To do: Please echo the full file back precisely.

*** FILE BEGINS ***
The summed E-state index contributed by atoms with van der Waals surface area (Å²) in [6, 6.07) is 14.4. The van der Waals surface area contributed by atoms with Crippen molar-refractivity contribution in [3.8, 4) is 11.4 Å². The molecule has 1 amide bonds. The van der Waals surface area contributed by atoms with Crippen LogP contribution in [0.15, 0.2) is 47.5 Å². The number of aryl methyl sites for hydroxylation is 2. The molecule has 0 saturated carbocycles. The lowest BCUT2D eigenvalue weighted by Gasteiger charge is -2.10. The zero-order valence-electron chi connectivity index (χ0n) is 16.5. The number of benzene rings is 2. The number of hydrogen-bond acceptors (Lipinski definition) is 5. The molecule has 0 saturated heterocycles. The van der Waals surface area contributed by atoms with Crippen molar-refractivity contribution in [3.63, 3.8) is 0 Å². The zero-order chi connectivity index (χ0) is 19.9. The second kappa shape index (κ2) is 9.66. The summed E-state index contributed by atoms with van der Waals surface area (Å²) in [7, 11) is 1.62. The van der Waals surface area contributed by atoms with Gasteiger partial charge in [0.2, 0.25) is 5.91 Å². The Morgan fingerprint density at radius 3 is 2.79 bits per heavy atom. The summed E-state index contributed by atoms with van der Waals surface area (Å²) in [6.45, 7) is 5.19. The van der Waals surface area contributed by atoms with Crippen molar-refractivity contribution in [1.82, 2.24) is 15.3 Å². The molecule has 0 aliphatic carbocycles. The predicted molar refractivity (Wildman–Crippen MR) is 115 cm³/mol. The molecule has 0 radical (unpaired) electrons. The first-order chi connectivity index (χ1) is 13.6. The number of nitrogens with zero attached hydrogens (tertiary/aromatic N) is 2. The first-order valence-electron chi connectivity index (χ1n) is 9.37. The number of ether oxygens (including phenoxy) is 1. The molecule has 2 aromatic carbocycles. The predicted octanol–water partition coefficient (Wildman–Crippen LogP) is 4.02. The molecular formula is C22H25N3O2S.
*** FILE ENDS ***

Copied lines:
The summed E-state index contributed by atoms with van der Waals surface area (Å²) in [6, 6.07) is 14.4. The van der Waals surface area contributed by atoms with Crippen molar-refractivity contribution in [3.8, 4) is 11.4 Å². The molecule has 1 amide bonds. The van der Waals surface area contributed by atoms with Crippen LogP contribution in [0.15, 0.2) is 47.5 Å². The number of aryl methyl sites for hydroxylation is 2. The molecule has 0 saturated carbocycles. The lowest BCUT2D eigenvalue weighted by Gasteiger charge is -2.10. The zero-order valence-electron chi connectivity index (χ0n) is 16.5. The number of benzene rings is 2. The number of hydrogen-bond acceptors (Lipinski definition) is 5. The molecule has 0 saturated heterocycles. The van der Waals surface area contributed by atoms with Crippen molar-refractivity contribution in [3.63, 3.8) is 0 Å². The zero-order chi connectivity index (χ0) is 19.9. The second kappa shape index (κ2) is 9.66. The summed E-state index contributed by atoms with van der Waals surface area (Å²) in [7, 11) is 1.62. The van der Waals surface area contributed by atoms with Gasteiger partial charge in [0.2, 0.25) is 5.91 Å². The Morgan fingerprint density at radius 3 is 2.79 bits per heavy atom. The summed E-state index contributed by atoms with van der Waals surface area (Å²) in [6.45, 7) is 5.19. The van der Waals surface area contributed by atoms with Crippen molar-refractivity contribution in [1.82, 2.24) is 15.3 Å². The molecule has 0 aliphatic carbocycles. The predicted molar refractivity (Wildman–Crippen MR) is 115 cm³/mol. The molecule has 0 radical (unpaired) electrons. The first-order chi connectivity index (χ1) is 13.6. The number of nitrogens with zero attached hydrogens (tertiary/aromatic N) is 2. The first-order valence-electron chi connectivity index (χ1n) is 9.37. The number of ether oxygens (including phenoxy) is 1. The molecule has 2 aromatic carbocycles. The predicted octanol–water partition coefficient (Wildman–Crippen LogP) is 4.02. The molecular formula is C22H25N3O2S.